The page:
UCSB Hillel will begin celebrations for Rosh Hashanah — the Jewish New Year — at sunset tonight, and the new year brings with it the promise of change as the organization awaits the arrival of its new executive director.

Assistant Rabbi Allison Conyer of Sydney, Australia’s North Shore Temple Emanuel will take over as the new executive director of Hillel in mid-December, said Josh Kashinsky, the acting executive director. Conyer, a native Californian, replaces former Executive Director Rabbi Steve Cohen, who left his position about a year ago to serve at the Congregation B’nai B’rith, located on San Antonio Creek Road in Goleta.

Jody Kaufman, co-chair of the search committee assigned to find a new executive director, said Conyer responded to an advertisement through the Los Angeles Hillel Council that listed the open position.

“Rabbi Conyer is an extraordinary hire for the Hillel system,” Kaufman said. “She possesses the ideal skills and background for assuming this position, with many years of experience in leadership development, student programming, counseling, teaching, and officiating at a myriad of life-cycle events … She possesses a strong desire to continue her work with students through Hillel, and is excited about partnering with an excellent school, UCSB, to enhance student life.”

Kashinsky said the executive director is responsible for overseeing Hillel’s staff and budget, working with the leaders of the community, fundraising and providing support for students.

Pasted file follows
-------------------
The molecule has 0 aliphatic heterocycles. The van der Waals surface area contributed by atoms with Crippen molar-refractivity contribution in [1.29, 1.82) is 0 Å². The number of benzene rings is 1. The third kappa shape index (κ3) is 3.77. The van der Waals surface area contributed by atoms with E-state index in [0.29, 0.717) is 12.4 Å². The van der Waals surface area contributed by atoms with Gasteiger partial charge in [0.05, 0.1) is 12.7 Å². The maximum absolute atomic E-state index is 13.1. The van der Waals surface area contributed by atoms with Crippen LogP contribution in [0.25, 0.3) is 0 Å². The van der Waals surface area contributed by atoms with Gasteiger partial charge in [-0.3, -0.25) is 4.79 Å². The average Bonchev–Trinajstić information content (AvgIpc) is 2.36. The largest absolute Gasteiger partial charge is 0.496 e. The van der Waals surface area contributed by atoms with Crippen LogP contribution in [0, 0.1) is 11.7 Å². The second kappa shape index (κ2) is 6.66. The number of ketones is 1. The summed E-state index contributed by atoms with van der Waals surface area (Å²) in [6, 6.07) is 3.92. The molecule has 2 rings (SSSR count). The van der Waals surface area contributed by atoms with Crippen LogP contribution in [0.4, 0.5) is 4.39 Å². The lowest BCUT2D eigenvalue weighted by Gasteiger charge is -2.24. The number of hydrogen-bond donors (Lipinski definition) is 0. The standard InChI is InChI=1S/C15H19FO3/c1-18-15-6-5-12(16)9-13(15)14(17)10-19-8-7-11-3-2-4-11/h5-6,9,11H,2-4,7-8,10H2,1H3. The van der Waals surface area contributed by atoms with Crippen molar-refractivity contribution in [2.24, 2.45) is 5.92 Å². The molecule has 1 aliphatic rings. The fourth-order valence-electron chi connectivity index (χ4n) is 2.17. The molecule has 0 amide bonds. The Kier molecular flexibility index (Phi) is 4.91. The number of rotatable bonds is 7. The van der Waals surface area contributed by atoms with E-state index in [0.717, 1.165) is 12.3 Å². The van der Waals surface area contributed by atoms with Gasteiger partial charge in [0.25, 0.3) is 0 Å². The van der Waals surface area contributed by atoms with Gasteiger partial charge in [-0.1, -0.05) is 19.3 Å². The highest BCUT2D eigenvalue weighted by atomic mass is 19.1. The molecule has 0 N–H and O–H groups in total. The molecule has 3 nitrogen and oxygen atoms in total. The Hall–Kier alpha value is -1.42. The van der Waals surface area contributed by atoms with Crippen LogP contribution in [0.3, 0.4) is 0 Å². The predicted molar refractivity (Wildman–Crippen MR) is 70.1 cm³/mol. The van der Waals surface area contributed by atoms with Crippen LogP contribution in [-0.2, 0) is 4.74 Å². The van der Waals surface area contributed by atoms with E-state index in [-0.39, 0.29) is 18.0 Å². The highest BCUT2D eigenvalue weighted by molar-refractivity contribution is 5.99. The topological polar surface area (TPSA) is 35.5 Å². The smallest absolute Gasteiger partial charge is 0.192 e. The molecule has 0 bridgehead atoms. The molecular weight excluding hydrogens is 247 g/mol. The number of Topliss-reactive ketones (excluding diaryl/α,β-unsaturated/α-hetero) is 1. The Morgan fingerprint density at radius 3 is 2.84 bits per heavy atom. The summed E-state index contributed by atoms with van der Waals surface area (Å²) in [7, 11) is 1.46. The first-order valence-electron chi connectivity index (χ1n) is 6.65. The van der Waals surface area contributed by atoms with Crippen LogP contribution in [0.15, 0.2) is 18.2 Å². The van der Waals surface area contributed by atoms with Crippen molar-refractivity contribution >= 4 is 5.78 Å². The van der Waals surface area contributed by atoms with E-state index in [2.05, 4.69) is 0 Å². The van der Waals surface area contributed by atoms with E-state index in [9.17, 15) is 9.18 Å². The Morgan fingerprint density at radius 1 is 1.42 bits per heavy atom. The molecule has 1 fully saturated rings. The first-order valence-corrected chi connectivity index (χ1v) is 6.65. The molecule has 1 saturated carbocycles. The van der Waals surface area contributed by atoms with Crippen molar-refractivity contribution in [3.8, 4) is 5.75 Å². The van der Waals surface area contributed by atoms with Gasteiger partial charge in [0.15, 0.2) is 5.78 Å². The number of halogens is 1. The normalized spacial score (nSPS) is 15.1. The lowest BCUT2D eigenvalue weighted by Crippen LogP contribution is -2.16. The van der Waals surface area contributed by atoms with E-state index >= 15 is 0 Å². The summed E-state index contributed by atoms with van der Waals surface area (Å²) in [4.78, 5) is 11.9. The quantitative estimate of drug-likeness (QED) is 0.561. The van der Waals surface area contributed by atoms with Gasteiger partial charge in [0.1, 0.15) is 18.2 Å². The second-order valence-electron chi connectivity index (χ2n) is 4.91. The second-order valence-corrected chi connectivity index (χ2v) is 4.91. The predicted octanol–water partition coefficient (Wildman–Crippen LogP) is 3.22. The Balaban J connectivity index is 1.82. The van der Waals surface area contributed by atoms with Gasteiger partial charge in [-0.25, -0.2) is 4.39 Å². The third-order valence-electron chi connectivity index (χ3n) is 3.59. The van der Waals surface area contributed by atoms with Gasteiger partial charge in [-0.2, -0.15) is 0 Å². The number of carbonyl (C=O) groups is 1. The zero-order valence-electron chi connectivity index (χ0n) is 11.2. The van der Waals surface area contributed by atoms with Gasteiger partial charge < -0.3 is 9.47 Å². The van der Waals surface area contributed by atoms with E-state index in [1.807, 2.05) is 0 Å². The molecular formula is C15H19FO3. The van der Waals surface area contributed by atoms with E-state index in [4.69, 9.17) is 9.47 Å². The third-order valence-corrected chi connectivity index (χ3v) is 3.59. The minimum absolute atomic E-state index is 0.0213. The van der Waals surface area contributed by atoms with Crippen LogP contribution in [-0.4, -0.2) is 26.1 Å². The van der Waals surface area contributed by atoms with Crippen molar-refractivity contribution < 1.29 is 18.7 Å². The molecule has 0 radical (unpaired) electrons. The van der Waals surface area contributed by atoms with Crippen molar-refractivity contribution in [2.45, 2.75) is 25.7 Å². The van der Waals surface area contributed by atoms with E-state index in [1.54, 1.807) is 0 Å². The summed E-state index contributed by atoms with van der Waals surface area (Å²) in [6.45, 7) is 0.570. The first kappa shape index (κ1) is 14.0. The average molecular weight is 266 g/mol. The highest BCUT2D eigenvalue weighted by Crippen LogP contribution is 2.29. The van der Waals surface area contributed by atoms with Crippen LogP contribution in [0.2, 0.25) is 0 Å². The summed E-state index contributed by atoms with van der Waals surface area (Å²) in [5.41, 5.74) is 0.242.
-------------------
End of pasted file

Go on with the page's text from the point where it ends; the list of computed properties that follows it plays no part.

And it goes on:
“We did an extensive search process to make sure we found someone who was a good fit,” Kashinsky said. “We’re very fortunate to have found Rabbi Conyer. She’s going to be terrific.”

Before the search committee found Conyer, Kaufman said, it reviewed numerous applications, did preliminary screenings by phone and invited seven candidates to visit Santa Barbara for two days. Hundreds of people, including students, faculty, administrators and community members then met with the candidates to help make the final decision, Kaufman said.

“We wanted an open process to ensure that we recruited someone who represented our dynamic constituency and full diversity of Jewish beliefs and practices,” Kaufman said.

Although Conyer has not yet arrived in Santa Barbara, Kashinsky said Hillel will continue with its services and traditions, which include celebrating Rosh Hashanah.

“We’re doing services here as we’ve done for many years,” Kashinsky said. “They’re free and open to everybody — Jewish, non-Jewish, students and non-students. Dr. Judy Karin will be leading the services. She has been doing High Holy Services for 20 years.”

Hillel president and third-year global studies major Aaren Alpert said several religious services and traditional foods such as challah — a type of bread — will be offered at Hillel over the next two days.

“Rosh Hashanah is technically the birth of all Jews,” Alpert said. “It’s a time of celebration. We’re trying to make it into a fun and modern experience … It’s customary to eat round challah. It’s round only on Rosh Hashanah to symbolize the way a year comes full circle.”

This year for Rosh Hashanah, Alpert said about 800 people are expected to attend and that anyone from the community is welcome to come.

“As the largest Jewish student organization on campus, it is important to reach out to our Jewish students but to also make sure we’re providing a space for people who want to learn about Judaism,” Alpert said.

Kashinsky said visiting rabbis are expected to attend Hillel’s services, and former 35th District State Assemblywoman Hannah-Beth Jackson will be the special guest speaker after Hillel services tonight. Tashlikh, the tradition of throwing away bread crumbs to symbolize the casting away of sins, will be held at Goleta Beach tomorrow.